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Good Kill

GoodKillPoster [1]870 words

Good Kill is an OK movie starring Ethan Hawke and directed by New Zealander Andrew Niccol, who also directed Hawke in Gattaca, the dumbest anti-eugenics movie ever made (beautiful but dumb). Hawke plays Major Thomas Egan, an Air Force pilot assigned to pilot drones in the “war on terror.” (Can we have the word “terrorism” back now that George W. Bush is no longer around to mangle it?)

Instead of living in a war zone, where his life is constantly at risk, Hawke lives with his hot wife (January Jones, a.k.a., Betty Draper) and two beautiful children in a subdivision in Las Vegas. Instead of taking off and landing on the pitching deck of an aircraft carrier, he commutes to work in a sports car. His office is a trailer on a military base where he is part of a team of five who carry out drone strikes in Afghanistan and Yemen for the Air Force and the CIA.

Apparently these drones fly at 10,000 feet and cannot be seen from the ground by the naked eye. They have cameras with sufficient resolution to allow operators to recognize people on the ground. They carry multiple Hellfire missiles that can obliterate a building, a convoy, or a group of people 8 to 10 seconds after launch.

The movie’s recreation of drone warfare may or may not be accurate, but it is certainly dramatic and emotionally compelling. It is terrifying that people on the other side of the planet can stalk you with eyes in the sky and in seconds obliterate you and your family and your neighbors and anyone who might rush to the rescue.

The two most disturbing strikes were under CIA command. In the first, the drone crew blows up someone they are told is an enemy commander along with his house and family. Then, when neighbors rush to the smoldering ruins to render aid, they are blown up with a second missile. (They use the Mafia term, a “double tap.”)

In the second strike, a house and family are blown up, but instead of blowing up the rescuers, the drone crew watches as neighbors piece together seven dead bodies, and then, at their funeral the next day, they are blown up again along with their extended family who have come to see them off.

Frankly, I wish Saddam Hussein had such technology in 2001 and used it to pick off the Wurmsers, Feiths, Perles, Krauthammers, and Kristols who brought untold death and misery to Americans and Iraqis alike. But Saddam was clueless about the real enemy and probably would have blown it.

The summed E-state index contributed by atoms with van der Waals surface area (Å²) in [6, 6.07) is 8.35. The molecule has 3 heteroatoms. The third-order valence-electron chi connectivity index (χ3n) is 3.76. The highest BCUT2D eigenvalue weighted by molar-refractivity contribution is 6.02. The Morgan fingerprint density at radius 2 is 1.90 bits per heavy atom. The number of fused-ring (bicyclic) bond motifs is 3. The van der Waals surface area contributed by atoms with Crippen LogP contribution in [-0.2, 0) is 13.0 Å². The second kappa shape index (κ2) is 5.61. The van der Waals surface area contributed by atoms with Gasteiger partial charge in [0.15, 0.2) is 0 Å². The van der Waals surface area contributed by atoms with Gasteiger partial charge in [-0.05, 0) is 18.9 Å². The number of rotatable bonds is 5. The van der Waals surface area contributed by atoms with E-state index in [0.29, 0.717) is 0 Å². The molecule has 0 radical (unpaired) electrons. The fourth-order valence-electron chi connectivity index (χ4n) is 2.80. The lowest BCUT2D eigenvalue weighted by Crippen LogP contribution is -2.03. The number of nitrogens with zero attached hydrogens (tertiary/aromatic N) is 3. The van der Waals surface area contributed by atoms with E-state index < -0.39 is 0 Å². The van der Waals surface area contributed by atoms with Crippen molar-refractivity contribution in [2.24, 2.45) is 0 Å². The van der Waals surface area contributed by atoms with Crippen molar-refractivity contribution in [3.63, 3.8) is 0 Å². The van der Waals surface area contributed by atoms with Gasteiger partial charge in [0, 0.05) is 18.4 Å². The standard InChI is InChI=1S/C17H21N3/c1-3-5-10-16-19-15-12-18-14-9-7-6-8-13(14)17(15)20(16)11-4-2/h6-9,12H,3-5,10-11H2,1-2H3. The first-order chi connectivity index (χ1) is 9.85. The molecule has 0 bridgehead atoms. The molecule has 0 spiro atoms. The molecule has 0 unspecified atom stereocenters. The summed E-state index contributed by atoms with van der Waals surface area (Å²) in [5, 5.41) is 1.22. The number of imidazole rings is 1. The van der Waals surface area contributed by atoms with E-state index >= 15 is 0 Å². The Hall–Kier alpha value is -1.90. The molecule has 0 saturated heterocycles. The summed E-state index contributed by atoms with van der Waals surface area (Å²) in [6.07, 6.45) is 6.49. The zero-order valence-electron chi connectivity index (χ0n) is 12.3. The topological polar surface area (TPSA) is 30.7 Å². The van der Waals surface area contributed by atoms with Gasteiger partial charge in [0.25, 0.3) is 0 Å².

The movie dutifully rehearses the arguments for and against the use of drones. Jack Johns, the Lieutenant Colonel in charge, argues that drones are cheaper in terms of American dollars and lives and more discriminating about targets (and thus less destructive) than conventional warfare.

The token female non-white, Vera Suarez (Zoë Kravitz — who is half Jewish and about half black) offers the standard liberal talking points: the use of drones constitutes “war crimes”; it is indistinguishable from terrorism; it is a recruitment tool for terrorists. This is all true, but it is even more true of conventional warfare.

First of all, we need to separate the case offered for the particular wars we are fighting in the Muslim world from the case for drone technology in general. We don’t need to be fighting in Afghanistan and Yemen. We just need to cut our special friend Israel loose. (After sending her 6 million Jewish-American reinforcements.)

But in themselves, drones strike me as a good weapon. The drone crews agonize about collateral damage more than old-fashioned bomber crews, simply because, although they do less damage, they see it better. But if they can see it better, they can also avoid it better. No matter how terrible drone strikes are, do they really compare with the indiscriminate terror bombing of Dresden and Hamburg or Hiroshima and Nagasaki? Viewed dispassionately, drones represent moral progress in warfare.

Ethan Hawke’s character just doesn’t think drones are sporting. He thinks of warfare as a duel, and if the enemy can’t kill you back, there is something wrong with it. He wants to risk shedding his blood, and the only Purple Heart he can win in his trailer is for carpal tunnel syndrome. But of course, warfare is not a duel. We do not seek to equalize our risks and weapons, but to gain every possible advantage. But all of that is “cheating” if war is subjected to the rules of dueling.

Hawke’s crisis of conscience is supposed to seem honorable and manly, but it strikes me as weak and self-indulgent. Unable to put his family through hell with long absences in war zones, he puts them through hell in other ways: by developing a cartoonishly excessive drinking problem, having spats with the missus, and flirting implausibly with the ugly Zoë Kravitz character. Frankly, the weakest part of the film is Hawke’s character, his crackup, and his redemption at the end. And given that he is the central character of the film, I can’t really recommend Good Kill, despite the fact that it is very well-made. Like Gattaca, Good Kill is beautiful but dumb — and not nearly as entertaining.